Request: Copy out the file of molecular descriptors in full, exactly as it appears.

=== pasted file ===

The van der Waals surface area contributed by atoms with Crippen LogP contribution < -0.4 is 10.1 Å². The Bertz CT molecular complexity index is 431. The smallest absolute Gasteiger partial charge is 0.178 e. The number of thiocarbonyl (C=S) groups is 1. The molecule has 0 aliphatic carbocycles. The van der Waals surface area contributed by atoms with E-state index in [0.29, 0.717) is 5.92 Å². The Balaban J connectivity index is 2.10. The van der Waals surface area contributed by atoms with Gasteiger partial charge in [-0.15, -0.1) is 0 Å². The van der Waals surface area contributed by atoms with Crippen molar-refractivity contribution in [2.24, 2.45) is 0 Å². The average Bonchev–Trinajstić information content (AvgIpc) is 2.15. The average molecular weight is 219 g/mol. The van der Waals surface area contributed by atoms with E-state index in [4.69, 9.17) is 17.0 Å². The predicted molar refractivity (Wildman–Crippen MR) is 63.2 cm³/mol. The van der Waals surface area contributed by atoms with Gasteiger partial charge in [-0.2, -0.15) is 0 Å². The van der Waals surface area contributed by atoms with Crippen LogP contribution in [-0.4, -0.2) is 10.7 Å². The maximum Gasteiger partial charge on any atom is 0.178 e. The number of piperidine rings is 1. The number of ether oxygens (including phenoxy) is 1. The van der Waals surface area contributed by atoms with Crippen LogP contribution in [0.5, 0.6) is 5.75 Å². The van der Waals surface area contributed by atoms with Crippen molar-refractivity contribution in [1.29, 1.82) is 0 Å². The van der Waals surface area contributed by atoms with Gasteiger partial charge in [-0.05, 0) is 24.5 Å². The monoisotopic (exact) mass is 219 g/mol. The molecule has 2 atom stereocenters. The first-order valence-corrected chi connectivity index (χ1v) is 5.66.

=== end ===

The van der Waals surface area contributed by atoms with Crippen LogP contribution < -0.4 is 10.1 Å². The Bertz CT molecular complexity index is 431. The smallest absolute Gasteiger partial charge is 0.178 e. The number of thiocarbonyl (C=S) groups is 1. The molecule has 0 aliphatic carbocycles. The van der Waals surface area contributed by atoms with E-state index in [0.29, 0.717) is 5.92 Å². The Balaban J connectivity index is 2.10. The van der Waals surface area contributed by atoms with Gasteiger partial charge in [-0.15, -0.1) is 0 Å². The van der Waals surface area contributed by atoms with Crippen molar-refractivity contribution in [2.24, 2.45) is 0 Å². The average Bonchev–Trinajstić information content (AvgIpc) is 2.15. The average molecular weight is 219 g/mol. The van der Waals surface area contributed by atoms with E-state index in [4.69, 9.17) is 17.0 Å². The predicted molar refractivity (Wildman–Crippen MR) is 63.2 cm³/mol. The van der Waals surface area contributed by atoms with Gasteiger partial charge in [-0.2, -0.15) is 0 Å². The van der Waals surface area contributed by atoms with Crippen LogP contribution in [-0.4, -0.2) is 10.7 Å². The maximum Gasteiger partial charge on any atom is 0.178 e. The number of piperidine rings is 1. The number of ether oxygens (including phenoxy) is 1. The van der Waals surface area contributed by atoms with Crippen LogP contribution in [0.5, 0.6) is 5.75 Å². The van der Waals surface area contributed by atoms with Crippen molar-refractivity contribution in [1.29, 1.82) is 0 Å². The van der Waals surface area contributed by atoms with Gasteiger partial charge in [-0.05, 0) is 24.5 Å². The monoisotopic (exact) mass is 219 g/mol. The molecule has 2 atom stereocenters. The first-order valence-corrected chi connectivity index (χ1v) is 5.66.